The other day, a very good friend of mine and I were creating training material for my residents. Tony is an attorney, but he's the good type. Almost all of his law practice is medical malpractice defense. During the brainstorming session, he gave me a few important nuggets that I would like to share with you.
First and foremost, be a good physician, because outcomes do matter.
Always practice good, sound medicine. Even the very smartest, most brilliant physicians will get sued. It's the nature of our business because we deal with the most precious thing people have — their life. We are also human and sometimes things don't go as planned or as hoped. It's really how we handle the less than satisfactory outcomes that will really determine our malpractice risk. A good physician is a good communicator. Take the time to discuss the expected outcomes with the patient and his family. Be honest with them. Don't tell them what they want to hear, but what they can expect to occur. I know we don't want to crush their hopes or make them despair. However, if we set or allow for the establishment of unrealistic expectations, we actually can do more harm than good for everyone involved.
Be nice, patient, and compassionate.
Outcomes may matter, but what really influences people the most is how we make them feel. It is very likely patients will not remember most of what we share with them. It can be difficult for laypeople to understand the foreign language we speak sometimes. Frequently, the words and stuff will get jumbled up, words will be switched around, or brand new words will be created. However, I guarantee they will always remember how you made them feel. Those feelings are based in emotions, and emotions are what drive decisions and ultimately lawsuits. Take time with your patients; solicit their questions, express compassion and understanding for what they are experiencing. That honestly is one of the best defenses against a lawsuit.
Documentation can only help you.
In our hectic worlds, making certain we document events, conversations, and decision processes can easily be skipped. We think we will get to it later but ultimately forget. Get things down on paper soon after they occur, so the details do not fade. This serves to help record your decision-making process. Hindsight is always 20/20, but we operate with imperfect data sometimes trying to make the best decisions for our patients. Recording the data available and the decision-making process used to arrive at a particular decision is important. It can help prevent a lot of the armchair doctoring that goes on.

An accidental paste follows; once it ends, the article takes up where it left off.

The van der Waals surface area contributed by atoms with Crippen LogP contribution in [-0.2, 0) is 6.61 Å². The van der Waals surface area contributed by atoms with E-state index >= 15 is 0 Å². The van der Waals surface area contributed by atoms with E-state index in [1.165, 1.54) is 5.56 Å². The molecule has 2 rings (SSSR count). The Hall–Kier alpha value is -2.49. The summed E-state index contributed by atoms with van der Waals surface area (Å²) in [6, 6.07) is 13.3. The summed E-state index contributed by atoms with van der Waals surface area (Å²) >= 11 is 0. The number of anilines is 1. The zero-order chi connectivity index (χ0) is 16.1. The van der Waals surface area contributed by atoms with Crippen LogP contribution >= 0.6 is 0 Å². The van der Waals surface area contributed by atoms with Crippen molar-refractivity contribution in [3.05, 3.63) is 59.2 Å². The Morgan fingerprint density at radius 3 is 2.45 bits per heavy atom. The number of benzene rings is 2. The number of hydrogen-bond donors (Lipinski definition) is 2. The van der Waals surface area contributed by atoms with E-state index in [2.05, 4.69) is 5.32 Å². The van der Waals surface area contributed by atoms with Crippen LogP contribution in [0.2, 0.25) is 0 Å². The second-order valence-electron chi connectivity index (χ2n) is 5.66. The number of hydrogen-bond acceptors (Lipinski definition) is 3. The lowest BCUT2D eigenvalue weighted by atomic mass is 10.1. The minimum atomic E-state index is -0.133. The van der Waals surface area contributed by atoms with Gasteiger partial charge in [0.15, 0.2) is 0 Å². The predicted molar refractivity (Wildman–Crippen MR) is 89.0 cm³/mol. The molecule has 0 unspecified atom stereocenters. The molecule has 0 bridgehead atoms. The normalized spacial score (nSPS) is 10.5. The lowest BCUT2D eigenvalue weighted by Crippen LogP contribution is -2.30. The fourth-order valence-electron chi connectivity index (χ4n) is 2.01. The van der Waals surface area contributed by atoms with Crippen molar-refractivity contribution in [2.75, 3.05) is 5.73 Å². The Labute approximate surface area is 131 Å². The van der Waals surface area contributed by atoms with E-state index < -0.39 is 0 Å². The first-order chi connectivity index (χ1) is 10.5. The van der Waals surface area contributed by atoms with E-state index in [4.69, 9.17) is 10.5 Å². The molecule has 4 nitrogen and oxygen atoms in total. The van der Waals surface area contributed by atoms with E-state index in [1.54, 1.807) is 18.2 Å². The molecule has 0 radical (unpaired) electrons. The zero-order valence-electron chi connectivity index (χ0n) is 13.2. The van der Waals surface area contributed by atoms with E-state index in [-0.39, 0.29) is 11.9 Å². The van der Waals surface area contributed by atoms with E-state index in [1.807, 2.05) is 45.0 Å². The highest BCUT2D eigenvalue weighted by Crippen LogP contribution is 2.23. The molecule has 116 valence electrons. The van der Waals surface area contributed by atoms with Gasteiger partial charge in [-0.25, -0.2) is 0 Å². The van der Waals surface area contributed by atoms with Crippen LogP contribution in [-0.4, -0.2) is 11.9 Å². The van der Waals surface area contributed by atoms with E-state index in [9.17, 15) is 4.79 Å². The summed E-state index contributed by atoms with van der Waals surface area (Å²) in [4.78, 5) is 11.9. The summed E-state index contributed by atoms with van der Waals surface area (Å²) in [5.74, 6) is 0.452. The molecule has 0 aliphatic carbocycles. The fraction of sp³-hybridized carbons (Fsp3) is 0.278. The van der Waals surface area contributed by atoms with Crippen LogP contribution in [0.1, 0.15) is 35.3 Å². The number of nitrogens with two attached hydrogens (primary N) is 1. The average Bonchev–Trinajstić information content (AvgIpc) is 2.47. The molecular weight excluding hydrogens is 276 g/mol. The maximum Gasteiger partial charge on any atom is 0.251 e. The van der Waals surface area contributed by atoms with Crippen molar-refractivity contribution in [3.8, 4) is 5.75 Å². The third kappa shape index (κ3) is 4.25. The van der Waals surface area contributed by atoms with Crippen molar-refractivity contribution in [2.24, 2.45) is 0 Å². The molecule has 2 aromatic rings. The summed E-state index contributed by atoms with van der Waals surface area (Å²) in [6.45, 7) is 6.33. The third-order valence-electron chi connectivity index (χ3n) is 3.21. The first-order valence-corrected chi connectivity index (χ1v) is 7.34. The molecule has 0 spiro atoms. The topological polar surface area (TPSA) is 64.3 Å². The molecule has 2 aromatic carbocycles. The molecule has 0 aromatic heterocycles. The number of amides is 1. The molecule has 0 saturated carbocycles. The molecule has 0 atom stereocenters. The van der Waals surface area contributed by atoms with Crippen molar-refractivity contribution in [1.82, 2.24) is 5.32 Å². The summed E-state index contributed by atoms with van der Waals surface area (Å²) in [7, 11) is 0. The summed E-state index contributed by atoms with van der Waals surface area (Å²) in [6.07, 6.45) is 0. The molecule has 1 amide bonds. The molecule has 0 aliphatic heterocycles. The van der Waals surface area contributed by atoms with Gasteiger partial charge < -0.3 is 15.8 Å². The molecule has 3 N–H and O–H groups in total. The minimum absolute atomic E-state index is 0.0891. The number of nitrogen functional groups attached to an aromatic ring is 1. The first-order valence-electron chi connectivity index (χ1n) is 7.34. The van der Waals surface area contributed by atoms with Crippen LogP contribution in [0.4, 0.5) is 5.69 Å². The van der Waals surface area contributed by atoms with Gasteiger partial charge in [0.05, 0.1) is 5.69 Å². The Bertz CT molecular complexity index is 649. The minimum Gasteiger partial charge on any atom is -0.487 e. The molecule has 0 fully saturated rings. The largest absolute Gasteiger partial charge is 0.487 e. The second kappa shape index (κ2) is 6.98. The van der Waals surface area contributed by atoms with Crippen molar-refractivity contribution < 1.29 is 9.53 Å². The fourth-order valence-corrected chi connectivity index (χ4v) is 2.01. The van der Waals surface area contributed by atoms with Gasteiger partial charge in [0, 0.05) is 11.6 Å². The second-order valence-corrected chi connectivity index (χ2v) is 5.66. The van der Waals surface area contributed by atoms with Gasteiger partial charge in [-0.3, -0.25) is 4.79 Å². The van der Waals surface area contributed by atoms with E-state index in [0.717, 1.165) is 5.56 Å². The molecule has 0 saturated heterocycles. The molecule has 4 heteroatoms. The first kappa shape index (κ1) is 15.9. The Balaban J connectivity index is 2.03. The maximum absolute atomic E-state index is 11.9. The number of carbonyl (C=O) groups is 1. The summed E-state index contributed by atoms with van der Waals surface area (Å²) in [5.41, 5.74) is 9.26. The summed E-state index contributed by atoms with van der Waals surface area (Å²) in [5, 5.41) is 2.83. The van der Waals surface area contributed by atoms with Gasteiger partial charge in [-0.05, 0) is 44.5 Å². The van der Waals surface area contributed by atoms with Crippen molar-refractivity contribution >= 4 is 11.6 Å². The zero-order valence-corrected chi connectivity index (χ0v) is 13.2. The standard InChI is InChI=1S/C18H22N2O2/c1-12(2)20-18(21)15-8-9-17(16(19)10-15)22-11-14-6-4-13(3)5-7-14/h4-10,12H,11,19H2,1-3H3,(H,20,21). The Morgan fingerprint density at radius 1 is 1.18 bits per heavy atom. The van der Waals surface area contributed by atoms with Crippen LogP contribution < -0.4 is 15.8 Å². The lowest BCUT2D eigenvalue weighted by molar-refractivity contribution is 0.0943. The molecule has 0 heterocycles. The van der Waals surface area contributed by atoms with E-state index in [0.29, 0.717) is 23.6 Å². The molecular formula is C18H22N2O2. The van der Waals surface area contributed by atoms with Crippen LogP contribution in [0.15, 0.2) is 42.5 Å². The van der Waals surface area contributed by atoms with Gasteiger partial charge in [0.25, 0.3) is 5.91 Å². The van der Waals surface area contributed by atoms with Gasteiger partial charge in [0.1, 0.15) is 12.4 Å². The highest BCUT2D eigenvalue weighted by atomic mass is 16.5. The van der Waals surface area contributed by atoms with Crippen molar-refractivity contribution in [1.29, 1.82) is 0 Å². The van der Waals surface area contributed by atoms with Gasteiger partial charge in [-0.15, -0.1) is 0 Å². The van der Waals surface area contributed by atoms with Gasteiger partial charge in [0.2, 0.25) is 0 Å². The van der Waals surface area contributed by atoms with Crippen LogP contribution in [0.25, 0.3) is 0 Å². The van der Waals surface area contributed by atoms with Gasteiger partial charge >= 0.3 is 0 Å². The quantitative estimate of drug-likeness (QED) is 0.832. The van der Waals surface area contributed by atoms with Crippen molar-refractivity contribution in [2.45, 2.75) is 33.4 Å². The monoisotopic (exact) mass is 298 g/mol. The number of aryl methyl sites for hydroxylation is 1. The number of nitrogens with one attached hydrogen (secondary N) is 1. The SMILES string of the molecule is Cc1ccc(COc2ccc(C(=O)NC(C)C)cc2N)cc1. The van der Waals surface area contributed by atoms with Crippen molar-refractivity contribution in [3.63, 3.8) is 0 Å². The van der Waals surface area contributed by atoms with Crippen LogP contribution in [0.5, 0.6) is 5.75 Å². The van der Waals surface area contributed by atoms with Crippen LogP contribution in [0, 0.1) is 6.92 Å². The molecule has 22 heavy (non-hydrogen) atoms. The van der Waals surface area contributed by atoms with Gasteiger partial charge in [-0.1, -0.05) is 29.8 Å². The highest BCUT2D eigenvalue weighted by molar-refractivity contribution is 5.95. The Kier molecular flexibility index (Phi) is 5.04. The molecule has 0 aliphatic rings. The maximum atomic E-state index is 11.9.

Always call your attorney first.
Many good physicians have been unwittingly dragged into lawsuits because they didn't seek legal counsel first. If you are served with papers or if an attorney who doesn't represent you phones, you should immediately call your attorney. Nothing is worse than becoming a fact witness against the defense or being named in the lawsuit because of the way you answered an objectionable question. Lawsuits are serious and they lie outside our area of expertise. Always call an expert.
Remember, healthcare is two distinct parts: the process and the outcome. The latter can get you sued, but how you handle and behave during the process can protect you.
David J. Norris, MD, MBA, CPE, is an anesthesiologist at Wichita Anesthesiology Chartered in Kansas, the owner of the Center for Professional Business Development, as well as a member of the Physicians Practice Physician Advisory Board. How do you protect yourself against a potential lawsuit? Tell us at [email protected]. Unless you say otherwise, we'll assume that we're free to publish your comments in print and online.
This article originally appeared in the March 2015 issue of Physicians Practice.